The Flow of Electric Current

Although wires are actually very different from water pipes, electricity flowing through wire can be compared to water flowing through pipes. When electricity is flowing, there is said to be electric current.

Current (I) is the rate of flow of electrons through the wires. It is measured in amperes (called amps, A) which is a measure of the number of electrons passing through a given length of wire. This is similar to the rate of flow of water though pipes (i. e. litres per second). Current flowing in one direction is called direct current (DC), while current which changes direction of flow is called alternating current (AC). In a 12-volt DC system, a 12 watt lamp draws about 1 ampere of current.

Voltage, or potential difference, is the difference in potential energy between the ends of a conductor (e. g. a wire) that governs the rate of flow of current through it. Voltage is measured in volts (V). In basic terms, it is the amount of energy each electron has to move about and is similar to the pressure pushing water through a pipe. Grid electricity is supplied at 240 volts AC, while the electricity from automotive batteries is at about 12 volts DC.

Circuit

A pathway which electricity flows through (e. g. the wires, batteries, lamps, switches, etc.) is called a circuit. Current flows from a source of electricity (a battery, generator or solar cell) through wires to loads (lamps, motors, electric coils) and back again. When there is an uninterrupted pathway for electricity to flow, the circuit is said to be closed. When there is a point where electricity cannot pass (i. e. switch turned off), the circuit is said to be open. Thus, when you turn on a light, you close the circuit, and when you turn off a light, you open the circuit. Current cannot flow through an open circuit. Circuit diagrams are pictures of electric circuits with special symbols for switches, batteries, resistive loads, diodes and other electric equipment that help electricians to understand and plan circuits.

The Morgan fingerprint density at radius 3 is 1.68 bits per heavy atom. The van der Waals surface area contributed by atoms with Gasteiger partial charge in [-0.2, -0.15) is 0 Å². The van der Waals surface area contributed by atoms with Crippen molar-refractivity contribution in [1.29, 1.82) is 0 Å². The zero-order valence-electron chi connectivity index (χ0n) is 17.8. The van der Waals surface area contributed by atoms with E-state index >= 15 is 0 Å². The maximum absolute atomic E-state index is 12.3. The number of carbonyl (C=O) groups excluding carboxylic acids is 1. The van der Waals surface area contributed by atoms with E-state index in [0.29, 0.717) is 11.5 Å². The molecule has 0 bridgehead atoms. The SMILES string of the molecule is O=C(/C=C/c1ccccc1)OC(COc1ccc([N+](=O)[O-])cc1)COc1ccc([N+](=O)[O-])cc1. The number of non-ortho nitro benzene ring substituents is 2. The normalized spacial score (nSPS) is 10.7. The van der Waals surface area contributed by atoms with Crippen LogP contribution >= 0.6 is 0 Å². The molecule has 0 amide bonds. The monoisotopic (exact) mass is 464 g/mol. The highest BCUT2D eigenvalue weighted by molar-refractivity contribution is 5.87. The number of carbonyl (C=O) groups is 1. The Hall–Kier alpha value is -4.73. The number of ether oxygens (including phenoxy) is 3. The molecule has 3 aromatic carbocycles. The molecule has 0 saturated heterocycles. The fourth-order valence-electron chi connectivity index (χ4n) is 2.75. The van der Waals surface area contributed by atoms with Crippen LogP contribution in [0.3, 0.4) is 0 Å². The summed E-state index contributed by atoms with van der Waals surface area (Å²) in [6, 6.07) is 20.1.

Series and Parallel Circuits

When a number of electrical components are wired up end to end in a continuous chain, they are joined in series. If lamps are joined in series and one of them fails, then the circuit will be broken and all the lamps will fail. If batteries or solar cells are joined in series, the voltage increases according to the number of units joined. For example, three 1.5 volt dry cells joined in series will produce a voltage of 4.5 volts.

When components are wired so that one path can be broken without affecting the flow of electricity through the others in the circuit, the components are said to be wired in parallel. The lamps in a mains-wired house are in parallel, and you can turn one off without turning off the rest of the lights in the circuit. When batteries or solar cells are wired in parallel, the available current increases but the voltage stays the same. For example, if the above three 1.5 volt dry cells were wired in parallel, the voltage would remain at 1.5 volts, but the amount of current available would increase.

Basic Electric Laws

In all basic electrical work, the understanding of two formulae is required. Once they are understood, most electrical problems encountered in low-voltage systems can be easily solved. These formulae are simple:

Power Law: watts (W) = volts (V) X amps (A)

Ohm’s Law: volts (V) = amps (A) X ohms (Q)

Power Law

Power (P) is the amount of work the electricity is doing at a given instant. It is measured in watts. The power rating in watts of a light fixture, for example, is a measure of the power it will consume to produce light. Power is calculated by multiplying the voltage (V) by current (I):

Power (P) = Voltage (V) X Current (I) or watts = volts X amps

Examples

1 A globe lamp is connected to a 12-volt battery. When it is turned on, 3 amps of current are flowing through the wire. What is the power of the lamp?

2 A 24-watt DC globe lamp is connected in a 24-volt DC system. When the globe is turned on, what current will be flowing?

Solutions

1 Example 1 is asking for the power of the globe lamp.

Power (P) = Voltage (V) X Current (I) = 12 volts X 3 amps = 36 watts

2 Example 2 is asking for the current flowing through the 24-volt wire.

Current (I) = Power (P) +- Volts (V) = 24 watts +- 24 volts = 1 amp

Ohm’s Law

Resistance (R) is the property of a conductor (i. e. wire or appliance) which opposes the flow of current through it and converts electrical energy into heat. It determines the amount of current that can flow for a certain voltage. Resistance is measured in units called ohms, which are given the symbol Q.

The formula that relates these three electrical measures is called Ohm’s Law:

Voltage (V) = Current (I) X Resistance (R) or volts = amps X ohm